By A.D. McKenzie

PARIS (IDN) – If you suggest studying the humanities to some college-bound young people, you might be met with loud, pitying laughter. What is the value of a degree in literature, philosophy or history, they may ask.

An ambitious conference in Liège, Belgium, aims to provide an attitude-changing response to that question and, at the same time, draw up a programme to keep the humanities from becoming more “marginalised” at universities.

The event, titled the “World Humanities Conference: Challenges and Responsibilities for a Planet in Transition”, will take place from August 6 to 12.

- Photo: 2021

UN Announces Humanitarian Plan to Address ‘Living Nightmare’ in Lebanon

By Radwan Jakeem

NEW YORK (IDN) — Lebanon has been assured critical life-saving assistance and protection to some 1.1 million citizens and migrants over the next 12 months. The UN and humanitarian partners have announced an Emergency Response Plan (ERP) worth $383 million.

The ERP covers 119 projects in the sectors of education, food security, health, nutrition, water and sanitation, child protection and protection against gender-based violence.

According to UN News, it also contains an emergency logistic operational plan focused on establishing a fuel supply chain. The aim is to ensure humanitarians can continue their work, but also to provide fuel to critical health, water and sanitation establishments across Lebanon, for a limited time period.

Activities are centred around providing direct support, including distribution of food and cash assistance to some 500,000 people, improved access to doctors for roughly 250,000 people, nutritional surveillance and food supplements for 400,000 young children and mothers, and provision of distance and in-person learning to children.

Donors attending a conference to boost support for Lebanon, co-chaired by the UN and France, pledged $370 million to fund the plan this past August.

“We count on their boundless generosity to urgently fulfil their pledges to allow for timely delivery of the emergency plan’s life-saving projects. The funding they provide will save lives and make an enormous difference in alleviating the hardship of the most vulnerable,” said Ms Najat Rochdi, UN Resident and Humanitarian Coordinator for Lebanon.

In the interim, the UN’s Central Emergency Response Fund (CERF) in New York, as well as another fund focused on Lebanon, managed by its humanitarian affairs office, OCHA, disbursed $10 million in Septembe to finance the fuel delivery component of the ERP.

For the past two years, Lebanon has been grappling with multiple challenges, including economic and financial meltdown, political deadlock, as well as the disastrous impacts of the August 2020 explosions in the capital, Beirut, the COVID-19 pandemic, and the ongoing war in neighbouring Syria.

Ms Rochdi said many people now find themselves in situations which were inconceivable even a year ago, when Lebanon was considered a high middle-income country

Families barely surviving

Speaking at the launch on October 1, she said: “More and more Lebanese households are unable to afford basic expenses like food, health, electricity, water, internet, fuel and education. For the most vulnerable among the poor, the impact is extremely devastating, and surviving has become their only goal.”

A staggering 78 per cent of Lebanon’s population, or three million people, are estimated to be living below the poverty line, while extreme poverty has reached as high as 36 per cent.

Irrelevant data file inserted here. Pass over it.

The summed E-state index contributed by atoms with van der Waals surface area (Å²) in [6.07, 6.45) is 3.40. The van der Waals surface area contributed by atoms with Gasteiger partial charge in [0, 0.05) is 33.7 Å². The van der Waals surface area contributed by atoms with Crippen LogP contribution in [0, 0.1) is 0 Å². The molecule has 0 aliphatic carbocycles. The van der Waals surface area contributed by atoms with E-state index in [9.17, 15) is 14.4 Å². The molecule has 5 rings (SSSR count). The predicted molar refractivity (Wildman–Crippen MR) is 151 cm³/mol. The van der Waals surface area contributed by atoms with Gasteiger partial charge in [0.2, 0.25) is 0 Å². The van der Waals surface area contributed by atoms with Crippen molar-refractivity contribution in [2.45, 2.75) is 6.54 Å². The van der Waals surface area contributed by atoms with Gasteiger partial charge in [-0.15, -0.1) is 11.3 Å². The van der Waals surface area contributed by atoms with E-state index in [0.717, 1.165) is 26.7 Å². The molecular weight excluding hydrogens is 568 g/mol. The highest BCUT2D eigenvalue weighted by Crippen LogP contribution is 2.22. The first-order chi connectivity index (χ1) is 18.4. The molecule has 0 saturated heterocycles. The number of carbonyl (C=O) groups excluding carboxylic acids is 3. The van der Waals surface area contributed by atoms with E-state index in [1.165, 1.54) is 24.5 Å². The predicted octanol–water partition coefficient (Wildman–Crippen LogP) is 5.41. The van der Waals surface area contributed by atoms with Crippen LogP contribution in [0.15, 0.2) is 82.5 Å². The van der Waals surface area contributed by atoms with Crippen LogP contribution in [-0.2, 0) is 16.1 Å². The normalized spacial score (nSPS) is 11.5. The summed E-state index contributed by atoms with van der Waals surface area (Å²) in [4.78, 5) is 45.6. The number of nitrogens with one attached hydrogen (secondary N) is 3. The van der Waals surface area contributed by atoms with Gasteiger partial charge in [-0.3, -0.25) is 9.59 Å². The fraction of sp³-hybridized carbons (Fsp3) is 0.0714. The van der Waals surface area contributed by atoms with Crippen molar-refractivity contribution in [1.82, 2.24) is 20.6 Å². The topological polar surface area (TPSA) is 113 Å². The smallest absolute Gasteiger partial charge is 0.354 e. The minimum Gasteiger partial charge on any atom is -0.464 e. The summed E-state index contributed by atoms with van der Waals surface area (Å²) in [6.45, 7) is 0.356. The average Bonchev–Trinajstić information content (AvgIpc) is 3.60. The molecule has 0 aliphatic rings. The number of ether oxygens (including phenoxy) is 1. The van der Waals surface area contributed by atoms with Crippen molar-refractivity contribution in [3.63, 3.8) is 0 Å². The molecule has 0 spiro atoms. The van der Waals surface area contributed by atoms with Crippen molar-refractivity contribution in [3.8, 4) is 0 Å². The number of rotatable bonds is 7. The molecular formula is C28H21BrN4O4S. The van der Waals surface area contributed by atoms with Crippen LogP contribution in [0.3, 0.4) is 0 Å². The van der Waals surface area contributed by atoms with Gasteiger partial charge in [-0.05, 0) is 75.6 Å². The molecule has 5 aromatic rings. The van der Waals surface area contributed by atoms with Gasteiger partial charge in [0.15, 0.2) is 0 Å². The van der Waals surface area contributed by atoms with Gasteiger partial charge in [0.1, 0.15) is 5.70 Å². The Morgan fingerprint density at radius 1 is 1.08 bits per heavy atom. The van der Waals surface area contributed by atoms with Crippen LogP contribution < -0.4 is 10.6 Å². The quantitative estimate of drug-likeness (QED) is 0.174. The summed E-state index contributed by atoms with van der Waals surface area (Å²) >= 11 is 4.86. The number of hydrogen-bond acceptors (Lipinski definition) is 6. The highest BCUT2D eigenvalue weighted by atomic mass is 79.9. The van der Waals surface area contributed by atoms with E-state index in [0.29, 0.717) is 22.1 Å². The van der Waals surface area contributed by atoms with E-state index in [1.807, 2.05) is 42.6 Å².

Starvation has become “a growing reality” for thousands of families, and acute malnutrition rates have increased substantially among children under five.

For ordinary people, the situation is “a living nightmare”, she said, causing unspeakable suffering and distress for the most vulnerable.  

Ms. Rochdi told reporters about the countless “heartbreaking, sometimes outrageous and shocking” stories she heard during recent field visits. “I met breadwinner mothers who were ‘ashamed’ of waiting in lines to pick up their food parcel,” she recalled.

“Never in their life have they depended on others to feed their children, they told me with tears triggered by feelings of despair. Yet, their main concern is to put food on the table and get a job that pays the rent. They worry about the safety of their children, about their education and their blurry future.”

Education has been hit hard.  At least 1.2 million children, including Syrian and Palestinian refugees, have had their education disrupted for more than a year, according to the UN Children’s Fund (UNICEF).  

Lebanon’s public health system has also been “stretched beyond its limit”, Ms. Rochdi added, due to the double impact of the economic crisis and the pandemic.  Skilled health workers, as well as teachers, have fled the country.

“People are increasingly unable to access and afford healthcare amid the growing shortages of medicines and medical supplies. Pharmacy shelves are empty, hospital stocks are nearly depleted and home medicine cabinets are bare,” she said.

“Cancer patients are paying a hefty price, with the majority forced to stop their life-saving treatment. And this is unacceptable. This is like a ‘death penalty’ for all those whose lives depend heavily on medication!”

Meanwhile, electricity shortages and the potential collapse of water supply have affected critical services, including hospitals, while jeopardizing the school year. Ms. Rochdi warned that should the situation worsen, up to four million people will be affected, including one million refugees. [IDN-InDepthNews – 03 October 2021]

Photo: Personal care kits are distributed to families affected by the Beirut port explosion in Lebanon. (file) Credit: UNICEF/Fouad Choufany

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